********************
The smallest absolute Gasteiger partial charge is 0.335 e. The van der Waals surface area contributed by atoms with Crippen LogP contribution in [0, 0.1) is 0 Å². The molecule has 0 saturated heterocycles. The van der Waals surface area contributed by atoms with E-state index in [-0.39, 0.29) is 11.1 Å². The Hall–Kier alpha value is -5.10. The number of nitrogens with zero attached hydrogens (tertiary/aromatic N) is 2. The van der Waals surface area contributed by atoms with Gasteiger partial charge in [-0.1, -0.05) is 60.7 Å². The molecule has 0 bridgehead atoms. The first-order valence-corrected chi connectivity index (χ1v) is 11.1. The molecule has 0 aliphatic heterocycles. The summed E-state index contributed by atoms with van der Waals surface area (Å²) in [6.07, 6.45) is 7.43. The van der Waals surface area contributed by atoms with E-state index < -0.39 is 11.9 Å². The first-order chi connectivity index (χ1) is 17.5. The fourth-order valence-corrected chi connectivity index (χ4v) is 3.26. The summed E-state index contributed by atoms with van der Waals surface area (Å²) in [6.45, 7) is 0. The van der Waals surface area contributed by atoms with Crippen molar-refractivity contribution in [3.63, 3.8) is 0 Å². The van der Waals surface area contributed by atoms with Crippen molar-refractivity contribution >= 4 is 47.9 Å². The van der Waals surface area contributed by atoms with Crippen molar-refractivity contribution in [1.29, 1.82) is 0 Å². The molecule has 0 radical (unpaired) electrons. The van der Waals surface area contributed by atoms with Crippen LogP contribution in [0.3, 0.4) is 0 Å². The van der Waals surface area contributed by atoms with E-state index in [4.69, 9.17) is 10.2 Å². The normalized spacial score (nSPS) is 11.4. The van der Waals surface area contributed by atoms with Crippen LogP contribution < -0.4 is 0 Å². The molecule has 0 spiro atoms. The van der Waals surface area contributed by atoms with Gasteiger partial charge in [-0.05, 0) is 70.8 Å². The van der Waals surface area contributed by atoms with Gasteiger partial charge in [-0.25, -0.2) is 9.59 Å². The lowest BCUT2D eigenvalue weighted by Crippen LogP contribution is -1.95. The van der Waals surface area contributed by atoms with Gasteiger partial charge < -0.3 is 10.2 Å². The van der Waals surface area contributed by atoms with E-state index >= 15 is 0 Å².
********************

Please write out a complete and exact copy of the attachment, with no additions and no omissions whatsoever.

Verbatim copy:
The smallest absolute Gasteiger partial charge is 0.335 e. The van der Waals surface area contributed by atoms with Crippen LogP contribution in [0, 0.1) is 0 Å². The molecule has 0 saturated heterocycles. The van der Waals surface area contributed by atoms with E-state index in [-0.39, 0.29) is 11.1 Å². The Hall–Kier alpha value is -5.10. The number of nitrogens with zero attached hydrogens (tertiary/aromatic N) is 2. The van der Waals surface area contributed by atoms with Gasteiger partial charge in [-0.1, -0.05) is 60.7 Å². The molecule has 0 bridgehead atoms. The first-order valence-corrected chi connectivity index (χ1v) is 11.1. The molecule has 0 aliphatic heterocycles. The summed E-state index contributed by atoms with van der Waals surface area (Å²) in [6.07, 6.45) is 7.43. The van der Waals surface area contributed by atoms with E-state index < -0.39 is 11.9 Å². The first-order chi connectivity index (χ1) is 17.5. The fourth-order valence-corrected chi connectivity index (χ4v) is 3.26. The summed E-state index contributed by atoms with van der Waals surface area (Å²) in [6.45, 7) is 0. The van der Waals surface area contributed by atoms with Crippen molar-refractivity contribution in [3.63, 3.8) is 0 Å². The van der Waals surface area contributed by atoms with Crippen molar-refractivity contribution >= 4 is 47.9 Å². The van der Waals surface area contributed by atoms with Crippen molar-refractivity contribution in [1.29, 1.82) is 0 Å². The molecule has 0 radical (unpaired) electrons. The van der Waals surface area contributed by atoms with Crippen LogP contribution in [0.3, 0.4) is 0 Å². The van der Waals surface area contributed by atoms with E-state index in [4.69, 9.17) is 10.2 Å². The normalized spacial score (nSPS) is 11.4. The van der Waals surface area contributed by atoms with Crippen LogP contribution < -0.4 is 0 Å². The molecule has 0 spiro atoms. The van der Waals surface area contributed by atoms with Gasteiger partial charge in [-0.05, 0) is 70.8 Å². The van der Waals surface area contributed by atoms with Gasteiger partial charge in [-0.25, -0.2) is 9.59 Å². The lowest BCUT2D eigenvalue weighted by Crippen LogP contribution is -1.95. The van der Waals surface area contributed by atoms with Gasteiger partial charge < -0.3 is 10.2 Å². The van der Waals surface area contributed by atoms with E-state index >= 15 is 0 Å².